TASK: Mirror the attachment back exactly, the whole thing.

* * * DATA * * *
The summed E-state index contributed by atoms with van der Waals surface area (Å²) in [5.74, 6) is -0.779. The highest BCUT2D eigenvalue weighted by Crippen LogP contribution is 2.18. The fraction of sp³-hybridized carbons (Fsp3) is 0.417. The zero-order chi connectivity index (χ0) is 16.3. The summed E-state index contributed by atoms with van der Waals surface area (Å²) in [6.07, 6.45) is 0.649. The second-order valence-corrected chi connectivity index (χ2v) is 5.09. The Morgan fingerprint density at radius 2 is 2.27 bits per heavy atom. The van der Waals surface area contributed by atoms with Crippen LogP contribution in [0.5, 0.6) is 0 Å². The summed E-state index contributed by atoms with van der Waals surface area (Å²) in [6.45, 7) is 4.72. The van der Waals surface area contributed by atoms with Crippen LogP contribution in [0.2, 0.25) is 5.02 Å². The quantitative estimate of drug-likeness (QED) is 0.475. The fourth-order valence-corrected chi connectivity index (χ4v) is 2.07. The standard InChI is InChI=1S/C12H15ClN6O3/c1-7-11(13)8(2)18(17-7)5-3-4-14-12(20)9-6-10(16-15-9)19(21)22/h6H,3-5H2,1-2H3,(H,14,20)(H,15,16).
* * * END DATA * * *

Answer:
The summed E-state index contributed by atoms with van der Waals surface area (Å²) in [5.74, 6) is -0.779. The highest BCUT2D eigenvalue weighted by Crippen LogP contribution is 2.18. The fraction of sp³-hybridized carbons (Fsp3) is 0.417. The zero-order chi connectivity index (χ0) is 16.3. The summed E-state index contributed by atoms with van der Waals surface area (Å²) in [6.07, 6.45) is 0.649. The second-order valence-corrected chi connectivity index (χ2v) is 5.09. The Morgan fingerprint density at radius 2 is 2.27 bits per heavy atom. The van der Waals surface area contributed by atoms with Crippen LogP contribution in [0.5, 0.6) is 0 Å². The summed E-state index contributed by atoms with van der Waals surface area (Å²) in [6.45, 7) is 4.72. The van der Waals surface area contributed by atoms with Crippen LogP contribution in [0.2, 0.25) is 5.02 Å². The quantitative estimate of drug-likeness (QED) is 0.475. The fourth-order valence-corrected chi connectivity index (χ4v) is 2.07. The standard InChI is InChI=1S/C12H15ClN6O3/c1-7-11(13)8(2)18(17-7)5-3-4-14-12(20)9-6-10(16-15-9)19(21)22/h6H,3-5H2,1-2H3,(H,14,20)(H,15,16).